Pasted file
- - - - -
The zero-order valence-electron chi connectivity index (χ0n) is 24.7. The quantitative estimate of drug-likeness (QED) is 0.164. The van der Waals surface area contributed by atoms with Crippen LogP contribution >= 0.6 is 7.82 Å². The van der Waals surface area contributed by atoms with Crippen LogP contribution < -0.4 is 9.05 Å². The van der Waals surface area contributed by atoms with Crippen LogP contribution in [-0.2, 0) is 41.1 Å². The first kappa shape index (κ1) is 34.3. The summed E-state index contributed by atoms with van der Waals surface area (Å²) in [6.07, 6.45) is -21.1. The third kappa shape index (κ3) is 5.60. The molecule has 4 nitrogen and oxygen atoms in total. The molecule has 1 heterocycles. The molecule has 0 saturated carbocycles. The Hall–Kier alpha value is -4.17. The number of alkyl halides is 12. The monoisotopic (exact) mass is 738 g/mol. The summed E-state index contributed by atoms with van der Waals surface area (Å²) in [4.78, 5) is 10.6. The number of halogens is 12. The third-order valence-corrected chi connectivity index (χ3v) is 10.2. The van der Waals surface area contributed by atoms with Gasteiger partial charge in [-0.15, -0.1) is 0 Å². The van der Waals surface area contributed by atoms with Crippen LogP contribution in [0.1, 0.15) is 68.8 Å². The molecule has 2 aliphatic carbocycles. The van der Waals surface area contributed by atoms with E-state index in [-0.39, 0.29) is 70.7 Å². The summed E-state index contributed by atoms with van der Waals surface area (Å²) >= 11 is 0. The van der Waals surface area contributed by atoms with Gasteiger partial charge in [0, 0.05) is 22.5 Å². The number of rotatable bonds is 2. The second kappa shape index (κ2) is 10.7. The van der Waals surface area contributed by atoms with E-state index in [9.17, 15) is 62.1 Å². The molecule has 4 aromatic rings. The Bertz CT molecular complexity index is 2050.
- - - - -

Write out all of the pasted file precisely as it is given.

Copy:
The zero-order valence-electron chi connectivity index (χ0n) is 24.7. The quantitative estimate of drug-likeness (QED) is 0.164. The van der Waals surface area contributed by atoms with Crippen LogP contribution >= 0.6 is 7.82 Å². The van der Waals surface area contributed by atoms with Crippen LogP contribution < -0.4 is 9.05 Å². The van der Waals surface area contributed by atoms with Crippen LogP contribution in [-0.2, 0) is 41.1 Å². The first kappa shape index (κ1) is 34.3. The summed E-state index contributed by atoms with van der Waals surface area (Å²) in [6.07, 6.45) is -21.1. The third kappa shape index (κ3) is 5.60. The molecule has 4 nitrogen and oxygen atoms in total. The molecule has 1 heterocycles. The molecule has 0 saturated carbocycles. The Hall–Kier alpha value is -4.17. The number of alkyl halides is 12. The monoisotopic (exact) mass is 738 g/mol. The summed E-state index contributed by atoms with van der Waals surface area (Å²) in [4.78, 5) is 10.6. The number of halogens is 12. The third-order valence-corrected chi connectivity index (χ3v) is 10.2. The van der Waals surface area contributed by atoms with Gasteiger partial charge in [-0.15, -0.1) is 0 Å². The van der Waals surface area contributed by atoms with Crippen LogP contribution in [0.1, 0.15) is 68.8 Å². The molecule has 2 aliphatic carbocycles. The van der Waals surface area contributed by atoms with E-state index in [-0.39, 0.29) is 70.7 Å². The summed E-state index contributed by atoms with van der Waals surface area (Å²) >= 11 is 0. The van der Waals surface area contributed by atoms with Gasteiger partial charge in [0, 0.05) is 22.5 Å². The number of rotatable bonds is 2. The second kappa shape index (κ2) is 10.7. The van der Waals surface area contributed by atoms with E-state index in [9.17, 15) is 62.1 Å². The molecule has 4 aromatic rings. The Bertz CT molecular complexity index is 2050.